Police National Commissioner Bheki Cele's office insisted on Thursday that recent reports of police brutality were isolated incidents.
Police National Commissioner Bheki Cele’s office insisted on Thursday that recent reports of police brutality were isolated incidents.
“It will be important for us to treat those as isolated incidents instead of bringing them into one issue and cloud the matter around the issue of police brutality,” his spokesperson, Major General Nonkululeko Mbatha, told South African Broadcasting Corporation radio news.
“We cannot obviously deny the fact that in some instances our members act beyond what is expected, which is why ... the ICD [Independent Complaints Directorate] will take the process forward.
“In all these examples there are investigations under way,” she added.
She was responding to several reports of police assaulting or killing unarmed civilians.
‘There’s no point in calling the ambulance’
The most recent was this week’s shooting dead of Jeanette Odendaal (45) outside the Kempton Park police station, east of Johannesburg.
A car guard who said he witnessed the shooting by a sergeant told the Star in a report published on Thursday that the policeman refused to call an ambulance.
Sipho Baloyi, who had helped Odendaal to park her car when she crashed into a stationary police vehicle, said the sergeant shot her from short distance after Baloyi alerted the police to the accident in the parking lot.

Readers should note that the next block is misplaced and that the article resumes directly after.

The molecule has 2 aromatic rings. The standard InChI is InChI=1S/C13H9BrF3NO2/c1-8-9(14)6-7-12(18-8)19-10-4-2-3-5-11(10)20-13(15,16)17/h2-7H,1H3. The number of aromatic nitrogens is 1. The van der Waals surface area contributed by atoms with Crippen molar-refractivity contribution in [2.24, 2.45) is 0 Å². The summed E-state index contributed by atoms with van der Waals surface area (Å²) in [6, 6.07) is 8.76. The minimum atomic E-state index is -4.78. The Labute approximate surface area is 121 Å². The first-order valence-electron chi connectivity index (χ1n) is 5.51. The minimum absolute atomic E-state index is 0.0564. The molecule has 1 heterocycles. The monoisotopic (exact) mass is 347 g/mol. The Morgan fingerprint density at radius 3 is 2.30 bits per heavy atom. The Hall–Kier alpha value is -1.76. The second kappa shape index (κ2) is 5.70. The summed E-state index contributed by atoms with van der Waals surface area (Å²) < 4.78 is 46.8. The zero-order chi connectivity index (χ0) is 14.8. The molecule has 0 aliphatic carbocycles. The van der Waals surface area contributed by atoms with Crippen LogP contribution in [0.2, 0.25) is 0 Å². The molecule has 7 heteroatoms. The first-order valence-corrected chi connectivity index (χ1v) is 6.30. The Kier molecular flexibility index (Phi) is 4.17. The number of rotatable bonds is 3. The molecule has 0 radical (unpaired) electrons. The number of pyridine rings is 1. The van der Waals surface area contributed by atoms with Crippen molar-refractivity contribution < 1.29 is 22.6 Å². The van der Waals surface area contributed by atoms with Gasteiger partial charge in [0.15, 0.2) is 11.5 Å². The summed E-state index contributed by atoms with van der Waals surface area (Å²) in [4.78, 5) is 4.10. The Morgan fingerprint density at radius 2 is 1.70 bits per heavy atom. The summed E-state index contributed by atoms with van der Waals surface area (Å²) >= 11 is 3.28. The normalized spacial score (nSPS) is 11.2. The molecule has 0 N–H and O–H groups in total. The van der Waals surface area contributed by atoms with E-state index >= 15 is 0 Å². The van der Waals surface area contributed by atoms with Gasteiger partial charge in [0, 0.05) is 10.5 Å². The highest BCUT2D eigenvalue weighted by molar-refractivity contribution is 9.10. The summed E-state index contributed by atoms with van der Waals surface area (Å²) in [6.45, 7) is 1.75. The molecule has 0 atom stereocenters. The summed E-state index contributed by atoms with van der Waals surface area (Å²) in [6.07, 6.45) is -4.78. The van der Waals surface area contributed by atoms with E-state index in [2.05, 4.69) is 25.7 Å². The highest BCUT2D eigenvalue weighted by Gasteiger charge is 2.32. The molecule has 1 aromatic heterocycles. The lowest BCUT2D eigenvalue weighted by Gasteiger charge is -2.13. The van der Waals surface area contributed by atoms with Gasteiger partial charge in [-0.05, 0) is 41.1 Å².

“A sergeant came around from the charge office and walked out of the station. He didn’t say anything, but walked to her passenger window. He shot her upper arm and it looked like the bullet went through her breast and out of her chest,” said Baloyi.
The police officer then walked back into the police station, but returned a few seconds later.
He said he pleaded with the sergeant to call emergency services.
But, said Baloyi, the sergeant told him: “She’s dying already, there’s no point in calling the ambulance.”
He said other police officers flooded the scene after the shooting and demanded to know from the sergeant why he had shot her. The sergeant then allegedly burst into tears.
Beeld reported that Odendaal, who lived in Aston Manor, a few kilometres from the police station, had wanted to report a case of disturbance of the peace.
The Star said her family would travel from Middelburg in Mpumalanga on Thursday to identify her body.
The ICD said on Wednesday that the sergeant had been arrested and would appear in court soon.
It was believed that he mistook the noise of the crash for gun shots.
On Tuesday, eight policemen appeared in court in the Free State after allegedly killing unarmed civilian Andries Tatane, who was beaten and shot during a protest in Ficksburg on April 13.
Cele on Tuesday said the country’s 8 500 crowd control police officers would get a refresher course in handling protests.
A video of Tatane’s death was broadcast on national television.
ICD spokesperson Moses Dlamini earlier said two similar police brutality cases had been before two KwaZulu-Natal courts on Tuesday.
One was in Greytown, where five policemen allegedly strangled a person in custody, while the other case, in Hammersdale, involved 15 policemen who alleged beat a suspect who later died.
Western Cape media also reported this week that an unarmed Cape Town club owner had been beaten up by several police officers while he was in handcuffs.—Sapa